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Principles of Evidence-based Practice for Youth Violence Prevention: Lessons from Around the World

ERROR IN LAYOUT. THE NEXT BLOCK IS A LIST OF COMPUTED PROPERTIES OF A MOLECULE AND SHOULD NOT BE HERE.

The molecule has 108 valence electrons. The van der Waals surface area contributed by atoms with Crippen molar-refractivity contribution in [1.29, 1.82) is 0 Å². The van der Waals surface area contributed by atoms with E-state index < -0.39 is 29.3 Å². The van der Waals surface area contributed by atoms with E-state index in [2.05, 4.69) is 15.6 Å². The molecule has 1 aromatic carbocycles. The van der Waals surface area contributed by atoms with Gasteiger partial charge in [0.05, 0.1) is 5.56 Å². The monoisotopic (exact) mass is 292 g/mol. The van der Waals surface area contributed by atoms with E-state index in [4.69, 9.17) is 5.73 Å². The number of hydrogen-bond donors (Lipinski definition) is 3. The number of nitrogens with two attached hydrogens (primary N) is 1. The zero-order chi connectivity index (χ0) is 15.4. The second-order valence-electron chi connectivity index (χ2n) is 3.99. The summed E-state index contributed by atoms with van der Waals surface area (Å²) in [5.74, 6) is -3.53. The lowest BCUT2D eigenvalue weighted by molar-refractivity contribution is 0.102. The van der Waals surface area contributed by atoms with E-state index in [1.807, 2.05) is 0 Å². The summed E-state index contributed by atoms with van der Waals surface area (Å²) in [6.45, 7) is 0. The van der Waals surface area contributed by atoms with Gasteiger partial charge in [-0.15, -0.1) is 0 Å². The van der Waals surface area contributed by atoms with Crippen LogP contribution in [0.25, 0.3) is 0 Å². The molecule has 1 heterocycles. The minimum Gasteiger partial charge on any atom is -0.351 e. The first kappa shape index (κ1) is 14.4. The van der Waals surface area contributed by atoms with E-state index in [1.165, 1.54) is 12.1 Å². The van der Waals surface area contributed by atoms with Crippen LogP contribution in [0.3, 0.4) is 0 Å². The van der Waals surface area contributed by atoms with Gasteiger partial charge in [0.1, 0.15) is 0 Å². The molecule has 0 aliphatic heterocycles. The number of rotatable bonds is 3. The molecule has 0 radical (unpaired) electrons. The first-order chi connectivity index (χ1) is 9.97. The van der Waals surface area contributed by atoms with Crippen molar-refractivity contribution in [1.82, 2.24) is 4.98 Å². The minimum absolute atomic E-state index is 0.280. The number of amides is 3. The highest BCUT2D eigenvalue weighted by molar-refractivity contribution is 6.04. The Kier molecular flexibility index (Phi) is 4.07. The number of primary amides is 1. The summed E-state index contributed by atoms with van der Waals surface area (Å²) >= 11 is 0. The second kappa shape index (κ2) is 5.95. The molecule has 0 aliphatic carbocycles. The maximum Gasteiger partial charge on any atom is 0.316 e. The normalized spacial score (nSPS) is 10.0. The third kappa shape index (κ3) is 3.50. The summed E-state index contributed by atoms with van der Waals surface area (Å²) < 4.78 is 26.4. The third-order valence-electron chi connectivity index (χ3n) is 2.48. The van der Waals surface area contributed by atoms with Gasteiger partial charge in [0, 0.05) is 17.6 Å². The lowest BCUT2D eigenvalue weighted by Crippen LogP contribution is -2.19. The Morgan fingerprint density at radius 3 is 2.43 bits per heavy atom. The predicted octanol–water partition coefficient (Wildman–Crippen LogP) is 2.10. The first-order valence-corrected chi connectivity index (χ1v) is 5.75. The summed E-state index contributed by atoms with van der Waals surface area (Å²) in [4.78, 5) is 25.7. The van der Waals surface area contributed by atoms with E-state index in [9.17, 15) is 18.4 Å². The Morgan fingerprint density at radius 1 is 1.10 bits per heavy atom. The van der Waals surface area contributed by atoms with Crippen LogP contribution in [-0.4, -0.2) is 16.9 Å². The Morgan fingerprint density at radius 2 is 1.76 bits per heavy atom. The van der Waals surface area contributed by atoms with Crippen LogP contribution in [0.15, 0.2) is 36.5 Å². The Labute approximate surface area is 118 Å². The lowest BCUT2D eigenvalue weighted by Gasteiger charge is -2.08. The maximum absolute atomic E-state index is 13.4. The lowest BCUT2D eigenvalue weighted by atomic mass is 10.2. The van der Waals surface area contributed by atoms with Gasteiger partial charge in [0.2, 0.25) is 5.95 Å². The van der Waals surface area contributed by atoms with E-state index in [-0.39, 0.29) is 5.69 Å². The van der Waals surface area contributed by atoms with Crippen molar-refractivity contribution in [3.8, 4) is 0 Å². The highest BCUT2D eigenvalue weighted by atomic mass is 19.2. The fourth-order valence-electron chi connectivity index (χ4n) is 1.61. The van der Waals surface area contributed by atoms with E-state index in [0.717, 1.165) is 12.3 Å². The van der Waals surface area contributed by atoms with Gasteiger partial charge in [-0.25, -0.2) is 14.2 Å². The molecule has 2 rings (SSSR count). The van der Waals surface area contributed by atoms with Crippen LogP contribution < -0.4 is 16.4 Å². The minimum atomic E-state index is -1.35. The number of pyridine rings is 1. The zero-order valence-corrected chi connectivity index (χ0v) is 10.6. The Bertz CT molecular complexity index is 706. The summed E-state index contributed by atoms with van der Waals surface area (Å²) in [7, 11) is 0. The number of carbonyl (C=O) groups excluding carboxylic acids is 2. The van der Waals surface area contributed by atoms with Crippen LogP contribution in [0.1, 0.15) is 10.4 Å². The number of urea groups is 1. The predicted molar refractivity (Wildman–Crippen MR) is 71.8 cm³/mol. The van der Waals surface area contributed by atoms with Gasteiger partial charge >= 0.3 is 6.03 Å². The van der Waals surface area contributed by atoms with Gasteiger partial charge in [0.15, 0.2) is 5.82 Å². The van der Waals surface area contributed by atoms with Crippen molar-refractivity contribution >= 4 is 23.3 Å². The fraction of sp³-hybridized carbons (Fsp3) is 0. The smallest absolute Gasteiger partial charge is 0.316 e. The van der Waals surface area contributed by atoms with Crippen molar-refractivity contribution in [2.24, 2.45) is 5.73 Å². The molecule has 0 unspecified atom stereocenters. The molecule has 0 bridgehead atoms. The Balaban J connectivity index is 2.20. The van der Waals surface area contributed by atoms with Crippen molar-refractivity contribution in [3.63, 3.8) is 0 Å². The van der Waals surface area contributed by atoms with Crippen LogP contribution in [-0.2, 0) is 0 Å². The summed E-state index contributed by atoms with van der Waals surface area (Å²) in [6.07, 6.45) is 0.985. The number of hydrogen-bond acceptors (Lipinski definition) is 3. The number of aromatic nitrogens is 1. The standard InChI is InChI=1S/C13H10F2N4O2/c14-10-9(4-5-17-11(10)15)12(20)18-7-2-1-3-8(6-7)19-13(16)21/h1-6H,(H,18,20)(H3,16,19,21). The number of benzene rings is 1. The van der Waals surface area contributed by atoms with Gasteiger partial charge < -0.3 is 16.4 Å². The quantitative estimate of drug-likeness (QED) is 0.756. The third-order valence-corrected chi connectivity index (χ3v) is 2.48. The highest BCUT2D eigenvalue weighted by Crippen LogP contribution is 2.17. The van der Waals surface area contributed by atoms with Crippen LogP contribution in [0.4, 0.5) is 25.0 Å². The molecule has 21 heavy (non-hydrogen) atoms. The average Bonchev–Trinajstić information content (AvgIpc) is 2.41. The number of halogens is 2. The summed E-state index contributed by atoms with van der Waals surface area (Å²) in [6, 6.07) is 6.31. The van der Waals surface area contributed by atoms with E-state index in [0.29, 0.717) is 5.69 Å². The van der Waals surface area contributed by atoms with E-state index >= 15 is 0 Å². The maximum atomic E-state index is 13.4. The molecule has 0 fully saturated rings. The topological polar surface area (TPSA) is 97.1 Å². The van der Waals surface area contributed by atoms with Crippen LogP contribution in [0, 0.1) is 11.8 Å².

Although there has been a surge in the popularity of evidence-based programs delivered via "blueprints" or guides that must be followed rigorously, in real-world settings this approach has several limitations. First, evidence-based programs that have been implemented in a few settings may not be applicable in different cultures and under different conditions, particularly in low resource countries and settings. Second, evidence-based programs often are quite costly to purchase and implement. Third, they typically require adherence to specific procedures that may not be feasible, particularly when programs are taken to scale. Fourth, there are many regular activities that youth engage in that have potential benefits for violence prevention and reduction, even though they may not have been evaluated as prevention programs per se. This is not to say that model programs are not useful. They are. Rather, as presented in this talk, it also is important to consider evidence-based principles that can guide program development and that can be used to improve quality of a range of programs with potential for youth violence prevention. Examples across different contexts and from different countries are discussed to illustrate the utility of focusing on evidence-based principles.


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